News from Sierra Nevada Guides

Latest news from the Sierra Nevada Mountains of Southern Spain

Monday, 29 October 2012

Walking in the Sierra Nevada

Walking in the Sierra Nevada

Spain’s Sierra Nevada is a great destination for mountain walking on account of it’s settled (summer) weather and non technical mountains that don’t require the use of alpine techniques and climbing equipment.  All of the main peaks can be reached by competent mountain walkers. The high peaks start to become accessible from the end of June when the snow melts through until October.  Even in the height of the Spanish summer it is relatively cool above 2500m and you can expect temps of 15 to 20 degrees on the summits if it is not too windy.

Although there are some 26 named peaks over 3000m, there is one especially nice peak, Trevenque 2079m that should not be missed off anyone’s itinerary. Trevenque is a shapely mountain, sometimes referred to as the Matterhorn of the Sierra’s.  Although it may be too hot to climb from mid July until the end of August because of its lower altitude, never the less it proves to be a good warm-up or acclimatisation for its higher neighbours.

Mulhacen Summit
Most people visiting the area want to tick off Mulhacen 3482m which is the highest mountain in mainland Spain. In summer this is a fairly straight forward peak, especially if catching one of the National Park busses from either Capileira to the south or Hoya da la Mora to the west. Details of these busses can be found on the Sierra Nevada Guides website.  Possibly the best circuit is to book the bus from Capileira but drive up to and catch the bus as it passes “the barrier” at Hoya del Portillo. The bus takes you to Mirador Trevelez 2680m from where it is a 2 hour walk up Mulhacen’s south ridge to the summit. Descend the west ridge  to the Caldera Refuge getting views of Mulhacen’s north face, then follow the valley down to the Poqueira Refuge where you can buy a beer before setting off again to Hoya del Portillo.  Approx 7 hours from getting off the bus at Mirador Trevelez.

Flowers at Siete Lagunas, Gentians and "Star of the Snows"
The big 3 of the Sierra Nevada are Mulhacen 3482m, Veleta 3394m and Alcazaba 3371m. Of these the most difficult but most rewarding day is to ascend Alcazaba. The easiest way to get to Alcazaba is to take the bus up from Capileira to Mirador Trevelez.  Follow the path as for Mulhacen to where a path heads off towards Siete Lagunas at approx 3000m (not obvious). From Siete Lagunas it is possible to make a circuit on Alcazaba, ascending a ridge towards Penon del Globo but traversing northwards at around 3150m towards Meseta de las Borregas and onto a ridge that ascends Alcazaba from the south east. Descent to the top of the Siete Lagunas by an improbable path through cliffs and screes and wander down past all 7 lagoons, especially nice with the abundant alpine flowers. From Laguna Hondera follow the same route back to Miradoor Trevelez.  7.5 hours. It is possible to ascend to Siete Laguna’s from the village of Trevelz 1475m but this is a very long day.

Ascending the ridge to Cerro del Caballo
A personal favourite of ours is the Cerro del 
Caballo 3005m. This is Europe’s most westerly 3000m peak. Although there are several ways of ascending Caballo, our favourite circuit is from the Ventura road head about an hours drive up a rough dirt track from Lanjaron or Lecrin. From the parking spot at the end of the road take the obvious path the leads up to the old ruined Ventura Refuge (20 minutes). Continue up the path for a short distance, it now heads up steeply to cross and acequia channel and continues in gentle ascent crossing 2 streams to the start of a pine forest. Follow the fire break upwards at the side of the forest to its high point and take a diagonal line up to the ridge above you. The ridge is followed more or less to the summit of Caballo. From the summit you can peer down to the north east and see the Caballo Refuge beside a laguna. In descent head north west to a col above the refuge and follow scree (some times snow in early summer) and descend to the refuge. From the Refuge a faint path heads down hill, north east past a lagoon. We normally take a line north eastwards down to the Rio Lanjaron by a prominent waterfall before picking up a path that heads south west along the rio for approx 3 Kms to a dam. Leave the Rio to the right (west side of the dam) ascending for 50m before descending to pick up the acequia which is followed back towards Ventura. 7 hrs.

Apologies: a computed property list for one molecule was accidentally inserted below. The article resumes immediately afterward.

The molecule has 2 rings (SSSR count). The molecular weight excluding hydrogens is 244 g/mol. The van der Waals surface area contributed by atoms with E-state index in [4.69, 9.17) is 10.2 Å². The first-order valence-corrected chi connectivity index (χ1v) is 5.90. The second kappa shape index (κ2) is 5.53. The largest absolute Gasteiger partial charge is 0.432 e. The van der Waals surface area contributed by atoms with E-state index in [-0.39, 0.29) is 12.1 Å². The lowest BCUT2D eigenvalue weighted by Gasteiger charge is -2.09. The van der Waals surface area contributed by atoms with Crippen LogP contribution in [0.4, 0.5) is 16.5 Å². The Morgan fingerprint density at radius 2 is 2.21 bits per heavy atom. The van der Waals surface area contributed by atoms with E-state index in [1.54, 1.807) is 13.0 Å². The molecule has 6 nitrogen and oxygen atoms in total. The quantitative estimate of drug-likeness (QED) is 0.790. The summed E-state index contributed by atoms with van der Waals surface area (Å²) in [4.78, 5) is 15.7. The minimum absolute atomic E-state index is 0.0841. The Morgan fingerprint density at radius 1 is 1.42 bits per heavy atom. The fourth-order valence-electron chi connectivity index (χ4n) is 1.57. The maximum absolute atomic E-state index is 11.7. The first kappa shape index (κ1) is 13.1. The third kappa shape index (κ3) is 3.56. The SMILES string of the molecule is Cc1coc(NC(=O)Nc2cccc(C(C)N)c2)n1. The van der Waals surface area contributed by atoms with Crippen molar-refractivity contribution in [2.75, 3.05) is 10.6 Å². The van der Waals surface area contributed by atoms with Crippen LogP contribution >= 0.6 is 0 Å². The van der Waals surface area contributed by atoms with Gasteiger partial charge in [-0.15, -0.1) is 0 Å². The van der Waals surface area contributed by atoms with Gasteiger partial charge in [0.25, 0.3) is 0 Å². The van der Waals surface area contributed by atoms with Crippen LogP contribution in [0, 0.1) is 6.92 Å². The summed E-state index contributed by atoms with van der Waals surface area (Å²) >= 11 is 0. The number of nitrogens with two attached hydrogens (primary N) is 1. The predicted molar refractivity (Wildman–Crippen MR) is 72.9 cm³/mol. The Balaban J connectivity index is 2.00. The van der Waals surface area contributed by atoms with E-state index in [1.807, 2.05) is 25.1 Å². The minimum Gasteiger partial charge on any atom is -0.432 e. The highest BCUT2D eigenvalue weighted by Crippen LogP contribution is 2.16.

Caballo from the Upper Rio Lanjaron
Like all mountain areas, the Sierra Nevada can be serious and has claimed several lives in recent years (four of them British). The above descriptions are intended as an outline and you will need to be competent, especially at navigation to undertake them.  In summer, the most likely hazard you’ll face is intense sun, dehydration and a little breathlessness due to the altitude.  However there have been several occasions in summer when we have retreated due to high winds. Keep an eye on the weather too.  It is not unknown for afternoon storms to build up around the higher peaks.

There is plenty of information about the area (maps, weather, places to stay, etc.) on the Sierra Nevada Guides website and we are always happy to advise you on routes and conditions.

If in doubt about your ability or you would like a skills refresher, hire a qualified guide from Sierra Nevada Guides.

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